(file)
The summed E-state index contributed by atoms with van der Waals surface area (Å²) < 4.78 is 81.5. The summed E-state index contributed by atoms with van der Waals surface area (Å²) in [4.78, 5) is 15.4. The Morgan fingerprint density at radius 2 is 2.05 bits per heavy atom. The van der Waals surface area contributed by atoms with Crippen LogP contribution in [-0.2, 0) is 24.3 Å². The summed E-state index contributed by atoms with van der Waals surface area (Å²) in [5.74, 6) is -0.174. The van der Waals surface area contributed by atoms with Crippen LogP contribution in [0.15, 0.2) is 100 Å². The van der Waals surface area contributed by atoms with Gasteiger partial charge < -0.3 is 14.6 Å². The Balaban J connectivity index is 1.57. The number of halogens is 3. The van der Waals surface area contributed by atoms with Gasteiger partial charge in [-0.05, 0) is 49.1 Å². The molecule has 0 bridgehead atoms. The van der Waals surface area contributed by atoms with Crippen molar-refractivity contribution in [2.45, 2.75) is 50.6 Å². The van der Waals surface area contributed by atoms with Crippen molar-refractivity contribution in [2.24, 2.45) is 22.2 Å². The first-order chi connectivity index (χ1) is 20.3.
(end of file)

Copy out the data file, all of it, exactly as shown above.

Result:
The summed E-state index contributed by atoms with van der Waals surface area (Å²) < 4.78 is 81.5. The summed E-state index contributed by atoms with van der Waals surface area (Å²) in [4.78, 5) is 15.4. The Morgan fingerprint density at radius 2 is 2.05 bits per heavy atom. The van der Waals surface area contributed by atoms with Crippen LogP contribution in [-0.2, 0) is 24.3 Å². The summed E-state index contributed by atoms with van der Waals surface area (Å²) in [5.74, 6) is -0.174. The van der Waals surface area contributed by atoms with Crippen LogP contribution in [0.15, 0.2) is 100 Å². The van der Waals surface area contributed by atoms with Gasteiger partial charge < -0.3 is 14.6 Å². The Balaban J connectivity index is 1.57. The number of halogens is 3. The van der Waals surface area contributed by atoms with Gasteiger partial charge in [-0.05, 0) is 49.1 Å². The molecule has 0 bridgehead atoms. The van der Waals surface area contributed by atoms with Crippen molar-refractivity contribution in [2.45, 2.75) is 50.6 Å². The van der Waals surface area contributed by atoms with Crippen molar-refractivity contribution in [2.24, 2.45) is 22.2 Å². The first-order chi connectivity index (χ1) is 20.3.